lemurcat12 wrote: »
    If you mean sumo wrestlers, they are trying to gain muscle, not just fatten up. And they eat lots of protein and carbs. Average thin Japanese people, including those on the various healthy traditional diets, also ate lots of carbs. Kenyan marathon runners (hint: they don't look much like sumo wrestlers) eat 80-10-10 (the 80 is carbs, not fat). The sumo diet doesn't seem wildly different in theory (it is in the amount of calories and the fact that beer is apparently an important part) from the old standard bro diet of skinless chicken breast, rice, and veg.

    Your idea that one can't get fat from fat is, well, odd. It is true that the standard athletic diet tends to be low fat, although obviously there are exceptions, especially these days, but that's because carbs and protein both have specific roles that are seen as useful (the role of carbs being fuel).

    Odd as in the earth is round and not flat?

    No, odd as in thinking we didn't land on the moon.
    Yes carbs may be a fuel source. Over eating carbs over time can cause type 2 diabetes. Over eating fats will not.

    That's not what the diabetes experts say, and you are ignoring the point, which is WHY the marathoners and sumo wrestlers eat so many carbs. It's not because they are magically more fattening than fat.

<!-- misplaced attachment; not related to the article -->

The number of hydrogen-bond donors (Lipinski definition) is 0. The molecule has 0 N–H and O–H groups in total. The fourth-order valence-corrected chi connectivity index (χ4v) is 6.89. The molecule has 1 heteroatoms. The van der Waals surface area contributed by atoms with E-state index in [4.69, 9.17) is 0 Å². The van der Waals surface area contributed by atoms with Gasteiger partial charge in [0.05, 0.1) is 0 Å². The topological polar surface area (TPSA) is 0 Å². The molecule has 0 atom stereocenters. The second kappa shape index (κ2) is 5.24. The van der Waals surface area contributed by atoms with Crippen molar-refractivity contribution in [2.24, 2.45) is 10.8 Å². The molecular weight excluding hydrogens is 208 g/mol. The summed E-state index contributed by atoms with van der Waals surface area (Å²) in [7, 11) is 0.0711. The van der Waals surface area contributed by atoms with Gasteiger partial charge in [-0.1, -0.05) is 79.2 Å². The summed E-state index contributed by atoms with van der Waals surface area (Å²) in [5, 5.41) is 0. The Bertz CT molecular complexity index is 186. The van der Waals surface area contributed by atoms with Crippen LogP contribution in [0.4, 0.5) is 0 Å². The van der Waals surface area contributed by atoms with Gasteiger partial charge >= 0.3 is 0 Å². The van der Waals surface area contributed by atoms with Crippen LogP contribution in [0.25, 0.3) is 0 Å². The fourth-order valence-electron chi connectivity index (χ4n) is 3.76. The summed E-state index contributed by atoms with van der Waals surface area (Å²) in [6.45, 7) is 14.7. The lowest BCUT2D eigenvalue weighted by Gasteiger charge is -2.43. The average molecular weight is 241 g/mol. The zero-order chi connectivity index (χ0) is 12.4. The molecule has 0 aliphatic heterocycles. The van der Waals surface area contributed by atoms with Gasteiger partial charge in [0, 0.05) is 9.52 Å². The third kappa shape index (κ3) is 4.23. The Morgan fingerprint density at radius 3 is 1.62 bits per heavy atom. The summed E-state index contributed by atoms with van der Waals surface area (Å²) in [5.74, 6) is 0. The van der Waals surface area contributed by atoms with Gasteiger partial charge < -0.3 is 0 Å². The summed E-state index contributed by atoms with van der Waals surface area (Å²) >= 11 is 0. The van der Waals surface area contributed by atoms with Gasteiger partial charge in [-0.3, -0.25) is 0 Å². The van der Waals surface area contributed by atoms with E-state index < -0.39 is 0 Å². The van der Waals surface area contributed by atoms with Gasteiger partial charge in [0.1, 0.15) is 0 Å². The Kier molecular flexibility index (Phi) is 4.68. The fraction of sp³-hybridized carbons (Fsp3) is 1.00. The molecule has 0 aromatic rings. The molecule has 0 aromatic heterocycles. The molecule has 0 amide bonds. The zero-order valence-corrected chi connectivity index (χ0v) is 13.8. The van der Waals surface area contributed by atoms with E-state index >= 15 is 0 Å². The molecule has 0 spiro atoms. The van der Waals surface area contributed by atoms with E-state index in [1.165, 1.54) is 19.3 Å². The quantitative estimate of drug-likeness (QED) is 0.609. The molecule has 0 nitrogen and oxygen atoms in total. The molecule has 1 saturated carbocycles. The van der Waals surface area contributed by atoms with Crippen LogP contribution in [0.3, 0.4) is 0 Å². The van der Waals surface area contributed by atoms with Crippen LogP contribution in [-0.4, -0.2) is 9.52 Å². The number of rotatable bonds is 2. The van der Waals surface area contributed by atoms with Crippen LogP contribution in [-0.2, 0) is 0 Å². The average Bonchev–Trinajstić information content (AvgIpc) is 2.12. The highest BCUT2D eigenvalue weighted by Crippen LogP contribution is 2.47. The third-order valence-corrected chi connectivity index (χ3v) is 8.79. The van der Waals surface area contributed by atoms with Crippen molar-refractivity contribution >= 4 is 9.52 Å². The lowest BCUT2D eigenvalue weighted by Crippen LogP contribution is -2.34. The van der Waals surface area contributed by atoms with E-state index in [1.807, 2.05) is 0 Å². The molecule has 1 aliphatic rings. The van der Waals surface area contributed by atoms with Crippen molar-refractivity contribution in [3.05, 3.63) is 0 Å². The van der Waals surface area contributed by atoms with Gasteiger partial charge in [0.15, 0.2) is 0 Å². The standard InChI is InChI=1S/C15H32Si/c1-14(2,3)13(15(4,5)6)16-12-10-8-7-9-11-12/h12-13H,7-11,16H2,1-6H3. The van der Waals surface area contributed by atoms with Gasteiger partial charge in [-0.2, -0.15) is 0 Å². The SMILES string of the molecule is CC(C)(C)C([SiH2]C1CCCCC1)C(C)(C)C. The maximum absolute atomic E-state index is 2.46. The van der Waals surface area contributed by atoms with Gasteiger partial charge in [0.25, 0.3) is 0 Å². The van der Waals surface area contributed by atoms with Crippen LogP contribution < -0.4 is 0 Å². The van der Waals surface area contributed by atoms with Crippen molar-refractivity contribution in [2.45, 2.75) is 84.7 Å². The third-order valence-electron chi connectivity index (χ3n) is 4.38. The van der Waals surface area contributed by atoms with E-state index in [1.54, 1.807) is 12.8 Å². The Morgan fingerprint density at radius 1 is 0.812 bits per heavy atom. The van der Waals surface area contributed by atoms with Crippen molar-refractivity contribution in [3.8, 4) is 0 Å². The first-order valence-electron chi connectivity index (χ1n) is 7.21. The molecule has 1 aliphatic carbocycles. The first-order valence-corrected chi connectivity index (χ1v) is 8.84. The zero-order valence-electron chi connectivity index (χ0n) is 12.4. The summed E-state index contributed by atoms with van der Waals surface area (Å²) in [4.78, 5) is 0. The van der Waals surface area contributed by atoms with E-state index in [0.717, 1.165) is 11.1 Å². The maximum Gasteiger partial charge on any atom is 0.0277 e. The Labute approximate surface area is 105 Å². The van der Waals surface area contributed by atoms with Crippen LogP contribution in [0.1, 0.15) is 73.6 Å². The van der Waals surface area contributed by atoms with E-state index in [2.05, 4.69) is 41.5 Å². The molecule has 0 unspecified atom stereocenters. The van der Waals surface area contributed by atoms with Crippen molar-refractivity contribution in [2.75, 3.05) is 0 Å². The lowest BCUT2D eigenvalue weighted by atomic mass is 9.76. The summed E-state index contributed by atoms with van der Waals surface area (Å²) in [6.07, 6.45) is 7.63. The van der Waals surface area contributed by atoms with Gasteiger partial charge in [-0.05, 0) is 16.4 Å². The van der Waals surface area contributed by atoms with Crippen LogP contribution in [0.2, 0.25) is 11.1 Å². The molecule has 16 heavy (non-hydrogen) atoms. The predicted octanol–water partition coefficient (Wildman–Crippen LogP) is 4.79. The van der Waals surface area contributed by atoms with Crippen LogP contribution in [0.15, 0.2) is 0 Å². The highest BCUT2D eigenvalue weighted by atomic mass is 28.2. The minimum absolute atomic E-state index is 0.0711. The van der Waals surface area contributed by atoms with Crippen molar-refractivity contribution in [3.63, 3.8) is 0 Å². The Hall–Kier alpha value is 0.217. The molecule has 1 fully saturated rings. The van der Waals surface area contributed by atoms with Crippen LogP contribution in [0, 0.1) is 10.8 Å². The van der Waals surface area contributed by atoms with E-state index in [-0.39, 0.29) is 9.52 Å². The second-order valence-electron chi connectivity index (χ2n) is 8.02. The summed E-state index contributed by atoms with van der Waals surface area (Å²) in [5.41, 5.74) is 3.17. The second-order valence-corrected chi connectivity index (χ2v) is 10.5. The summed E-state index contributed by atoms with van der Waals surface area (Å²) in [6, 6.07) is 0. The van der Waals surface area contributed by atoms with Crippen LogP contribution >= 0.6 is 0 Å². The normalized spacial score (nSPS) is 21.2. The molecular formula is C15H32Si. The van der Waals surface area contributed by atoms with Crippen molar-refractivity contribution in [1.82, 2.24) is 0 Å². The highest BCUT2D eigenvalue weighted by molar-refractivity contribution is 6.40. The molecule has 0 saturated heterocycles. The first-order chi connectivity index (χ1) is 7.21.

What is the macro then that sumo wrestlers eat be become so obese that supports your debate position?

    Do you honestly believe that every sumo wrestler ways the exact same foods? Football players? Ballet dancers? People that are overweight?

    This whole concept is ridiculous.

    What macros have you found to debate your stated personal opinion?

    I don't debate with macros.

    Micros, though, that Vitamin A is quite a sophist!
    edited April 2016
  • Christine_72Christine_72 Posts: 16,074Member Member Posts: 16,074Member Member
    auddii wrote: »
    lemurcat12 wrote: »
    100df wrote: »
    I have read that surgery greatly improves a diabetics health before they have had time to lose weight. It makes me wonder if that if they can figure out why maybe they won't have to do such invasive surgery.